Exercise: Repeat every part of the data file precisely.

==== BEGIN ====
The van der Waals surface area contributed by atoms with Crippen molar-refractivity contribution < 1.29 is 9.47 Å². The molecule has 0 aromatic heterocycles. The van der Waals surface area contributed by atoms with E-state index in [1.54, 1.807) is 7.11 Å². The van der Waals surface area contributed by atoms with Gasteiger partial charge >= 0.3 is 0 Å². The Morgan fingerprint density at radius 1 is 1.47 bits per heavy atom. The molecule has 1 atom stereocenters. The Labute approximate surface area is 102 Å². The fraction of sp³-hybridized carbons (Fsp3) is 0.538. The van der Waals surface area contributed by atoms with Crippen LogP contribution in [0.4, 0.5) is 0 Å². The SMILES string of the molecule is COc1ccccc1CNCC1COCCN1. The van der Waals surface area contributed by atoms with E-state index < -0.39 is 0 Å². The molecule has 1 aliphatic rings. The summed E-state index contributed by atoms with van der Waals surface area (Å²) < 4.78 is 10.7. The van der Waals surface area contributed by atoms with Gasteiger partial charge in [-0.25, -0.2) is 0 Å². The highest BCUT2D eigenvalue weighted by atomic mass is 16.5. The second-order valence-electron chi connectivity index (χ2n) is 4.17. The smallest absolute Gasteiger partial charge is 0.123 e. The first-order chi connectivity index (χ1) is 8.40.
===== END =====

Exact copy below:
The van der Waals surface area contributed by atoms with Crippen molar-refractivity contribution < 1.29 is 9.47 Å². The molecule has 0 aromatic heterocycles. The van der Waals surface area contributed by atoms with E-state index in [1.54, 1.807) is 7.11 Å². The van der Waals surface area contributed by atoms with Gasteiger partial charge >= 0.3 is 0 Å². The Morgan fingerprint density at radius 1 is 1.47 bits per heavy atom. The molecule has 1 atom stereocenters. The Labute approximate surface area is 102 Å². The fraction of sp³-hybridized carbons (Fsp3) is 0.538. The van der Waals surface area contributed by atoms with Crippen LogP contribution in [0.4, 0.5) is 0 Å². The SMILES string of the molecule is COc1ccccc1CNCC1COCCN1. The van der Waals surface area contributed by atoms with E-state index < -0.39 is 0 Å². The molecule has 1 aliphatic rings. The summed E-state index contributed by atoms with van der Waals surface area (Å²) < 4.78 is 10.7. The van der Waals surface area contributed by atoms with Gasteiger partial charge in [-0.25, -0.2) is 0 Å². The highest BCUT2D eigenvalue weighted by atomic mass is 16.5. The second-order valence-electron chi connectivity index (χ2n) is 4.17. The smallest absolute Gasteiger partial charge is 0.123 e. The first-order chi connectivity index (χ1) is 8.40.